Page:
Battlefield Preservation

The following groups/organizations can be of assistance in preservation efforts:


American Battlefield Preservation Program (ABPP)
South Carolina Battlefield Preservation Trust

Horry County, South Carolina, Planning and Zoning Department
Georgetown County, South Carolina, Department of Planning & Code Enforcement


The project, “A Survey of Battlefields within Horry and Georgetown Counties, S.C.” (GA-2255-10-004) which was funded by the American Battlefield Protection Program (ABPP), documented 34 battlefields, 5 Associated Sites, 54 Naval Events and 26 Places of Interest, covering 5 wars within the defined area.  The primary focus of this project was to gather information that would assist others with future preservation of these sites.  Quite possibly, the greatest benefit of this project is the resulting website, “Historic Battlefields of Old Georgetown District, South Carolina”.  It is hoped that by assembling all of this information in one place, and making it easily searchable, public awareness of these sites will increase, creating an interest in the preservation of these historic places before they are lost to the coastal development that is currently taking place in Horry and Georgetown counties.

In Horry County, the battlefields associated with the American Revolutionary War are amazingly still pretty much in their natural states.  An example of this is Bear Bluff Plantation, which although much of it has been divided into residential lots, the site, located on private property, believed to be where most of the actual fighting took place is still relatively intact.  The old plantation house was still standing until not long ago so the exact location is well known.  Other Horry County Revolutionary War battlefield sites are located in rural areas that have not yet been consumed with modern-day development.

In Georgetown County, several of the American Revolutionary War battles took place in areas that have now been overtaken by the City of Georgetown, while others, like in Horry, are in rural areas and have been little affected by the development that is taking place.  It should be pointed out that even when the battles took place, many of these were “developed” at that time according to their standards.  The town itself was a battlefield.

During the American Civil War, most of the military activities were naval related.  This should not be a surprise.  Both Horry and Georgetown Counties are coastal counties whose economy depended heavily on river and ocean-going traffic.  The Union blockade of the coast created a great hardship for the citizens of both counties and naturally the seacoast and rivers became the “front-line” for local residents.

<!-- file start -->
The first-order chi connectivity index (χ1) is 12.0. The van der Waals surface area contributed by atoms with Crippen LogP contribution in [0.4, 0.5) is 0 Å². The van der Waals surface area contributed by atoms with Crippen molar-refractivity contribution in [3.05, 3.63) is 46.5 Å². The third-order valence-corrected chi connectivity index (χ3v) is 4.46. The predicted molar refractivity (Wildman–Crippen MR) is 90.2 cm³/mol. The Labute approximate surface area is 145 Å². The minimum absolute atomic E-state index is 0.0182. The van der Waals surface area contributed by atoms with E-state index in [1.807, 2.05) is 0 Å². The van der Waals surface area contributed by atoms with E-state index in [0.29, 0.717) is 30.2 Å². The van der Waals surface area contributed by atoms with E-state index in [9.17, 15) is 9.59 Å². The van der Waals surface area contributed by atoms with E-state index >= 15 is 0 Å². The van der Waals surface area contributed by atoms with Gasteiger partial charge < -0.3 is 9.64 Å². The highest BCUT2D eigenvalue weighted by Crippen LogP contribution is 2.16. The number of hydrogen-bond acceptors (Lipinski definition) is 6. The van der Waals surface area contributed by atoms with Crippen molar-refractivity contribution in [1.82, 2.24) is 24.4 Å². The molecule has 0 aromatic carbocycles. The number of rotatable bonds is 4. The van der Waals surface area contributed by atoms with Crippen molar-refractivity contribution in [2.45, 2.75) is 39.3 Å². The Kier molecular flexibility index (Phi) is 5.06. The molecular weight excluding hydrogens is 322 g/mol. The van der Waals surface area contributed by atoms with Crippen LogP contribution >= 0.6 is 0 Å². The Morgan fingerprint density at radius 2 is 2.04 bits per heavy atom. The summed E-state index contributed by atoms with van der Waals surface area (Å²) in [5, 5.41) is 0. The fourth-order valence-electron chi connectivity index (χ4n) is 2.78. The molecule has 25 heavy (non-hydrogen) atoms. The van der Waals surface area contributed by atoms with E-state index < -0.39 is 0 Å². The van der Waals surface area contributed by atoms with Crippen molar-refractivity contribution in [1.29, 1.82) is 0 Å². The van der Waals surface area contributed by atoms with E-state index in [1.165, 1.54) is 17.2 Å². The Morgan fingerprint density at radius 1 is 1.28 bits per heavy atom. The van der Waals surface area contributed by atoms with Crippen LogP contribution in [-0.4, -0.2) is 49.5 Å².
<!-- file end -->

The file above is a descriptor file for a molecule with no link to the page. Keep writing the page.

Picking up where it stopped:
In Horry County, the site of the Confederate “Fort Randall” is located on private property in a somewhat pristine site, overlooking Little River Inlet.  The footprint of the fort’s moat can still clearly be seen in the ground.  There are only two houses located nearby, otherwise, it is probably pretty much the way it was during the war.  This site, located on private property, should rank at the top of the preservation list in Horry when it comes to Civil War sites.  “Fort Vaught”, located at the site of a large Salt Works on Singleton Swash, was destroyed during the war but the site, also on private property, deserves to be marked.

Georgetown County likewise, has several American Civil War sites that are in remote locations that are either on private property or reserves.  North, South and Cat Islands all have important sites relating to the Revolutionary War, War of 1812 and Civil War.  Battery White, the major defense fortification for Georgetown has already been developed, although some of the embankments were set aside for preservation.  There are other coastal batteries strung from Winyah Bay to Little River Inlet which should be verified and appropriate markers erected.

It is hoped that this project will be a stepping stone for the preservation of many of these historic sites in Horry and Georgetown Counties that deserve to be preserved for future generations.